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May 1985

Neurotensin, Vasoactive Intestinal Peptide, and Roux-en-Y Gastrojejunostomy: Their Role in the Dumping Syndrome

Author Affiliations

From the Department of Surgery, University of Texas Health Science Center, San Antonio (Drs Sirinek and McFee); and the Department of Medicine, Ohio State University College of Medicine, Columbus (Dr O'Dorisio and Mr Howe).

Arch Surg. 1985;120(5):605-609. doi:10.1001/archsurg.1985.01390290083014

• This study evaluated the effect of gastric bypass on the glucose, insulin, vasoactive intestinal peptide (VIP), neurotensin, and motilin response to orally administered glucose in eight morbidly obese patients before and after operation. Preoperatively, all eight patients remained asymptomatic during an oral glucose tolerance test, which showed glucose intolerance and hyperinsulinism. Plasma VIP, neurotensin, and motilin remained below detectable levels for the entire test. At three months following gastric bypass (21% weight loss), all eight patients became acutely ill during a repeated oral glucose tolerance test and had the following symptoms: facial flushing (eight patients), palpitations (eight patients), nausea (seven patients), abdominal fullness (seven patients), pallor (four patients), diaphoresis (two patients), vomiting (two patients), and diarrhea (two patients). Significant release of neurotensin occurred in seven patients while three patients had release of VIP, further implicating these two peptides as part of the pathophysiologic spectrum of the "dumping syndrome."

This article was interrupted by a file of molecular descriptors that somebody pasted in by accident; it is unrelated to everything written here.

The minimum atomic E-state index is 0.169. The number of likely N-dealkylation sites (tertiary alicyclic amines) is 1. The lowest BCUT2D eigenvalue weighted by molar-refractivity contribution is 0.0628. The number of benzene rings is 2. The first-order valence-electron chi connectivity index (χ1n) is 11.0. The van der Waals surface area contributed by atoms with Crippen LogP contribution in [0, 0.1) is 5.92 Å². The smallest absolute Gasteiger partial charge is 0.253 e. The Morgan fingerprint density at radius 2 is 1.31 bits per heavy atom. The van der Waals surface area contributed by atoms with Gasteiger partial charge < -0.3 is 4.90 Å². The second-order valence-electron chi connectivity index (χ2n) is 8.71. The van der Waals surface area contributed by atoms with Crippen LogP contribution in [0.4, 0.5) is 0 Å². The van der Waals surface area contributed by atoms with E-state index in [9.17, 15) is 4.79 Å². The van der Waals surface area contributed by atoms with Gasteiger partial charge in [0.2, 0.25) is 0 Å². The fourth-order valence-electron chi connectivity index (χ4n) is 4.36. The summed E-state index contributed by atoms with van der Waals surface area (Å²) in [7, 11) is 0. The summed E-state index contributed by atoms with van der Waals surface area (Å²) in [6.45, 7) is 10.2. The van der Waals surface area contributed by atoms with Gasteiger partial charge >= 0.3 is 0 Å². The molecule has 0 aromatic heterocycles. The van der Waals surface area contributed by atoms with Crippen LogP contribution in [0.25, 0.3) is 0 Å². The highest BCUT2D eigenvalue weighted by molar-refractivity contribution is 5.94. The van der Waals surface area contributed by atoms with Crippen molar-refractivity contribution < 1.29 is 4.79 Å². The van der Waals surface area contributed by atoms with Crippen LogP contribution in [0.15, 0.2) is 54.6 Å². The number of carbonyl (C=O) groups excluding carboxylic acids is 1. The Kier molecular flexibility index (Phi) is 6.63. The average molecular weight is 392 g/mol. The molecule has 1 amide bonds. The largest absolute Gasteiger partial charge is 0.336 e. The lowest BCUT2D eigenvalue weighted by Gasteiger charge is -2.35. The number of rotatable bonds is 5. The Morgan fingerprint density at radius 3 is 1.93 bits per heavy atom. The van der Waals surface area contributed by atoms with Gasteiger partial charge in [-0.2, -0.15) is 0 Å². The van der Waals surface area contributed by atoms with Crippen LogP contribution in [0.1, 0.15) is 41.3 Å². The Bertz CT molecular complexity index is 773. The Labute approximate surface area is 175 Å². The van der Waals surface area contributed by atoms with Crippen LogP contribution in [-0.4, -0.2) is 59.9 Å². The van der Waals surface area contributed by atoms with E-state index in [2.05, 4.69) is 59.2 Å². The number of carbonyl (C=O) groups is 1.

(Arch Surg 1985;120:605-609)

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